I'm glad your getting a second opinion. Are they telling you not to walk as a precaution or are you in pain?

Your just to young for this. So hope you can get it all figured out.

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PATTK1220 3/13/2012 8:27PM

    Take care, Sunny! I hope you get some new ways to deal with it when you get your second opinions. I have been lax about calcium and Vitamin D myself. I am taking your experience to heart and starting my supplements again today.

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LADYDI2049 3/13/2012 4:43PM

    Hi Sunny, gosh I'm sorry to hear of this diagnosis, but it sounds like it my be caused by hereditary factors. I hope you aren't having a lot of pain with it. It's great that you are bing proactive and also getting a second opinion. You are so right about being diligent about your health care.

I was going through my email contact list a little while ago and when I came to your name I made a little mental note that after lunch I would send you and email to see how you were doing since we hadn't chatted in awhile. So I had lunch and when I got on the computer the notice was there from SP notifying me of you post. I love when things like this happen. I don't believe in coincidence, it is something more than that and I love it.

Love ya
emoticon emoticon

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FUTUREHOPE49 3/13/2012 3:52PM

    So sorry to hear that Sunny! Hope they can do something!
Take care. Sending prayers and healing vibes,
Hugs Ellen

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LIV2RIDE 3/13/2012 3:31PM

    WOW! thank you for sharing your story. At my last check up my vitamin D was low so my doctor recommended me taking a D, Calcium, Magnesium supplement. I'm glad I listened. Thanks to your story I'll be a bit more diligent with taking this for sure. I will say prayers for you and this situation. emoticon

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GIANTPANDA 3/13/2012 3:24PM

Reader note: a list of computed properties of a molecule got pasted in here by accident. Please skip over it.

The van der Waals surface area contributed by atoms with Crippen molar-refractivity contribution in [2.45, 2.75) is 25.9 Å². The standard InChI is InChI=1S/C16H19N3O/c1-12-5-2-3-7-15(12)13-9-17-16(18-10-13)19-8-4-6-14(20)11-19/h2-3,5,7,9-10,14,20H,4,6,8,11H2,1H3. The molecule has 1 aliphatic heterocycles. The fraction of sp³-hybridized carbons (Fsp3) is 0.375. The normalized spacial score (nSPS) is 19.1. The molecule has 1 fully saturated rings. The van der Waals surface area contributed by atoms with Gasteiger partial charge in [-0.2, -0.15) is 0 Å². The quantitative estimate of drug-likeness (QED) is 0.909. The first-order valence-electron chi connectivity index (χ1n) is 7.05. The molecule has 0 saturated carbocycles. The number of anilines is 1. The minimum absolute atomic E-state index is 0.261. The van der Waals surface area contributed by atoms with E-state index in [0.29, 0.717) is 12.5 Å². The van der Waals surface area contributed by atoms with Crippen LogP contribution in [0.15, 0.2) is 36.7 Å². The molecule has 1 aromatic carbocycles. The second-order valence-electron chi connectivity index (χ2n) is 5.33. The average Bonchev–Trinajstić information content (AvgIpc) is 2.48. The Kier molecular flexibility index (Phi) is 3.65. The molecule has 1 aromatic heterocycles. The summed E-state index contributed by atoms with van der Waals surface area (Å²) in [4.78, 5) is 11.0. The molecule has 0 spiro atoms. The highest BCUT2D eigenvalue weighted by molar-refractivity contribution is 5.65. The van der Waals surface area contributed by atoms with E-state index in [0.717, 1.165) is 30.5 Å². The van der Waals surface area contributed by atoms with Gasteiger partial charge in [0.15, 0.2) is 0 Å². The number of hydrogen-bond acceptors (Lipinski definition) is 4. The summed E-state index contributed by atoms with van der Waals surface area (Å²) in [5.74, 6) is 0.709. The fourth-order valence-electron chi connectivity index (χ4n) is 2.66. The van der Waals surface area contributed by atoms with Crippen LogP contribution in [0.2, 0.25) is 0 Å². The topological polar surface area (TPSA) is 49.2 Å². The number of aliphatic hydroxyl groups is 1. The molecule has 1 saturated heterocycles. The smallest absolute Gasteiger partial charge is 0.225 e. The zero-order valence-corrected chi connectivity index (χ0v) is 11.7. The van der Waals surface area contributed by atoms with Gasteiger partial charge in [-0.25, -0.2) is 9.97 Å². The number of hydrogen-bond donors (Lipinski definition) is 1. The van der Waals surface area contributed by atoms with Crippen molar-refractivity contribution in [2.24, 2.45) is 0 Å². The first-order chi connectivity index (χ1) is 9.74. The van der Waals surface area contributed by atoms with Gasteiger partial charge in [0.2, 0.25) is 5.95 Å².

I am so sorry that you are having to go through this. I also live in a city and know what you are talking about regarding subways, and stairways, etc.

Just a few years ago, I had a bone density test that my doctor and OB/Gyn recommended so that I would have a baseline test for later. I was reluctant to get the test done, but what you blogged made me glad that I got the test. I also take Vitamin D (2,000-4,000) and have the levels checked regularly. (I read some time back that people who consumed the most dairy had the highest rates of osteoporosis but will make double sure I have enough calcium through soymilk, kale, etc.)

Very glad you have been proactive in following up and finding out what is best for you. So true that we need to be our own advocates and best friends when it comes to health.

Thank you for sharing your story, and I am hoping that everything works out well for you. Sending healing thoughts your way.
emoticon emoticon

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WILD4STARS 3/13/2012 3:18PM

    I'm 60 and have been diagosed with Osteopenia - the precurser to Osteoporosis. I really think it's good for you to get a 2nd opinion and do some research on Boniva before you start taking it. Get back on a good calcium and vitamin D. I agree, 60 is WAY too young.